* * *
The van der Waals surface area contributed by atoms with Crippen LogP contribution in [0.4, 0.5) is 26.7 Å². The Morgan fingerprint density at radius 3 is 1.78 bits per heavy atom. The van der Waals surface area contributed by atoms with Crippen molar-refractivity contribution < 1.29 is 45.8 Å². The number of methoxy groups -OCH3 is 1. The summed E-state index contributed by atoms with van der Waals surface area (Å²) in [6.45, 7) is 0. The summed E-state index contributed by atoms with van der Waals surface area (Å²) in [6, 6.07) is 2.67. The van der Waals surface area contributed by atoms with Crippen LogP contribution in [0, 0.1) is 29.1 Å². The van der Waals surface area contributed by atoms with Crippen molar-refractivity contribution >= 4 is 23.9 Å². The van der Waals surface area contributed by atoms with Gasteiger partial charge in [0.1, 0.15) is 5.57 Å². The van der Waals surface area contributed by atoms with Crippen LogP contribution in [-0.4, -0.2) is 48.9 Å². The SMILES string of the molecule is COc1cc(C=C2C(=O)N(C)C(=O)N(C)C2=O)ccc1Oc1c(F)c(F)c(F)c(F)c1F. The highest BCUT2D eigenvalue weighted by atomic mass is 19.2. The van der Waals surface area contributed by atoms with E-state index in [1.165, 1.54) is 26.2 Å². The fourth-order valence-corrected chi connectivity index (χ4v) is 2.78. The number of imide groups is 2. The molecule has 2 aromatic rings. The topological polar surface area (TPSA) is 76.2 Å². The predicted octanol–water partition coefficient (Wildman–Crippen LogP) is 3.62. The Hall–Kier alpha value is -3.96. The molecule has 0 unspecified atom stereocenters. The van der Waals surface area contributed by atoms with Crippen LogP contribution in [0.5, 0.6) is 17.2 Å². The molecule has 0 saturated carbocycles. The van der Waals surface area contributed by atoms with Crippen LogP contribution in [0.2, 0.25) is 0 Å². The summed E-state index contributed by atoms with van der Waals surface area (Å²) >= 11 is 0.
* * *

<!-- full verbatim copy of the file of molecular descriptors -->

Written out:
The van der Waals surface area contributed by atoms with Crippen LogP contribution in [0.4, 0.5) is 26.7 Å². The Morgan fingerprint density at radius 3 is 1.78 bits per heavy atom. The van der Waals surface area contributed by atoms with Crippen molar-refractivity contribution < 1.29 is 45.8 Å². The number of methoxy groups -OCH3 is 1. The summed E-state index contributed by atoms with van der Waals surface area (Å²) in [6.45, 7) is 0. The summed E-state index contributed by atoms with van der Waals surface area (Å²) in [6, 6.07) is 2.67. The van der Waals surface area contributed by atoms with Crippen LogP contribution in [0, 0.1) is 29.1 Å². The van der Waals surface area contributed by atoms with Crippen molar-refractivity contribution >= 4 is 23.9 Å². The van der Waals surface area contributed by atoms with Gasteiger partial charge in [0.1, 0.15) is 5.57 Å². The van der Waals surface area contributed by atoms with Crippen LogP contribution in [-0.4, -0.2) is 48.9 Å². The SMILES string of the molecule is COc1cc(C=C2C(=O)N(C)C(=O)N(C)C2=O)ccc1Oc1c(F)c(F)c(F)c(F)c1F. The highest BCUT2D eigenvalue weighted by atomic mass is 19.2. The van der Waals surface area contributed by atoms with E-state index in [1.165, 1.54) is 26.2 Å². The fourth-order valence-corrected chi connectivity index (χ4v) is 2.78. The number of imide groups is 2. The molecule has 2 aromatic rings. The topological polar surface area (TPSA) is 76.2 Å². The predicted octanol–water partition coefficient (Wildman–Crippen LogP) is 3.62. The Hall–Kier alpha value is -3.96. The molecule has 0 unspecified atom stereocenters. The van der Waals surface area contributed by atoms with Crippen LogP contribution in [0.5, 0.6) is 17.2 Å². The molecule has 0 saturated carbocycles. The van der Waals surface area contributed by atoms with Crippen LogP contribution in [0.2, 0.25) is 0 Å². The summed E-state index contributed by atoms with van der Waals surface area (Å²) >= 11 is 0.